After hours of lively debate Thursday, the Santa Barbara Unified School District board voted unanimously to require COVID-19 vaccines for all its staff.
Board members removed a COVID-19 testing alternative for staff choosing not to be vaccinated. Santa Barbara Unified is the first district in Santa Barbara County to remove that option.
All employees must provide proof of their first shot by Oct. 1 and the second dose, if applicable, by Nov. 1. But the board can consider medical and religious exemptions for individuals.
About 88% of the district’s regular 1,673 staff are vaccinated, the district reported in a news release.
The board’s decision came after more than 70 residents, including the district’s teachers and other employees and students, told the board how they felt. Opponents and proponents were both passionate during the virtual session.
About two-thirds opposed the mandate, contending it was a violation of their rights. They also expressed concern about the vaccines’ safety and effectiveness.
But others said the mandate is needed to protect students, especially those in the age 5-11 group. No vaccine has been approved yet for that age group.
The opponents’ and proponents’ comments were reported in detail in Friday’s News-Press. (See newspress.com/sb-unified-considers-vaccination-mandate.)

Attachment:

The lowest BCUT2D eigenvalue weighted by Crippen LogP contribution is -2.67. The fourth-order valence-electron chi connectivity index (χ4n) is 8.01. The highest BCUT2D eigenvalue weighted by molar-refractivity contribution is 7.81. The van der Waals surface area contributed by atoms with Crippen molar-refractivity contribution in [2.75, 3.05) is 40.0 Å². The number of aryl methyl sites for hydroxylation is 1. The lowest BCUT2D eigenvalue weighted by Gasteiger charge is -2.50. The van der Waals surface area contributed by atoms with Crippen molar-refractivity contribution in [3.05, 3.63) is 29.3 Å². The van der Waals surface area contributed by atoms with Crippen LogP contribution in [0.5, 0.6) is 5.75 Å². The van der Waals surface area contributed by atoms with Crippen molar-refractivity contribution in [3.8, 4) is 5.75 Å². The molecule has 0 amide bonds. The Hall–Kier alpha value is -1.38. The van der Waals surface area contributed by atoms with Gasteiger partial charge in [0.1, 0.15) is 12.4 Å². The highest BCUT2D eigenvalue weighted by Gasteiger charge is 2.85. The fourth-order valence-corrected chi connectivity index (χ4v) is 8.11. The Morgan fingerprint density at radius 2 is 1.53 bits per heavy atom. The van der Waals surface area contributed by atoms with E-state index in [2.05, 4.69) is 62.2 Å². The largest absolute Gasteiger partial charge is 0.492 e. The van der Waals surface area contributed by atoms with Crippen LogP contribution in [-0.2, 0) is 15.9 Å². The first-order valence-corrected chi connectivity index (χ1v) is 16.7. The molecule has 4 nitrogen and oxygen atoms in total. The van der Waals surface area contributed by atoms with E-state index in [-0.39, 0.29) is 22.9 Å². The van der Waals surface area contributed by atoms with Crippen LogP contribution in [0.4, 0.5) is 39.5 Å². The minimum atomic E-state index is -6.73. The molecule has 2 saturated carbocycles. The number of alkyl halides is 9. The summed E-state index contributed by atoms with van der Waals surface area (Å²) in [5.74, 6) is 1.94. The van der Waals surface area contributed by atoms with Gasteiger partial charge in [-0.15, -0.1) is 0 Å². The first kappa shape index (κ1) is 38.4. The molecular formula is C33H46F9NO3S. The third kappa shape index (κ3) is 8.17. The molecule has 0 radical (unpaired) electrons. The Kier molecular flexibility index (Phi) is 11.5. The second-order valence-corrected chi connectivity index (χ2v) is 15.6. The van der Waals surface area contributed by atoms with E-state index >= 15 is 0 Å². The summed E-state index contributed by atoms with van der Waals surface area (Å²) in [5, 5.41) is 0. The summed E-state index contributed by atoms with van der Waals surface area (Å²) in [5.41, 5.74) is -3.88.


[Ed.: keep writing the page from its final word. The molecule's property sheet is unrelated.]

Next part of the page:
At Thursday’s meeting, schools Superintendent Hilda Maldonado expressed her support for the vaccine mandate. She cited growing concerns over the more highly contagious delta variant and the threat to children who are unable to be vaccinated.
“As public education leaders, our unwavering responsibility is to the health and safety of children and staff,” she said. “The availability of a vaccine that combats the virus — along with all other mitigation layers we have in place — will provide us with the highest protection available.”
Dr. Maldonado said the district is offering counseling for employees concerned about the vaccine’s safety.
Kate Ford, the school board president, said she supported the mandate because her heart and data “tells me that we must do more, and because it is my job as a school board member to do everything I can to ensure that the students and staff of our district are kept as safe as possible.
“The resolution is not a violation of a God-given freedom,” she said. “It is a decision in the interest of the greater good.”
Ms. Ford cited other instances in which regulations are needed for the greater good, such as seat belt requirements and ordinances against smoking in public places.
Other school board members agreed that the vaccines are crucial in protecting students’ health and safety.
“This vaccine policy is not about our rights as individuals but our collective rights as people, and our need to care for one another — our students, our parents, our colleagues, our community,” Ms. Capps said. “As a mom, I am a fierce advocate for our children. And too many of them, especially those who are too young to be vaccinated, are being exposed to this virus with unknown long-term effects and bringing it home to the people they love.”
Seventy-eight percent of teachers responding to a Santa Barbara Teachers Association survey support the mandate, Joyce Adriansen, the association’s president, told the board.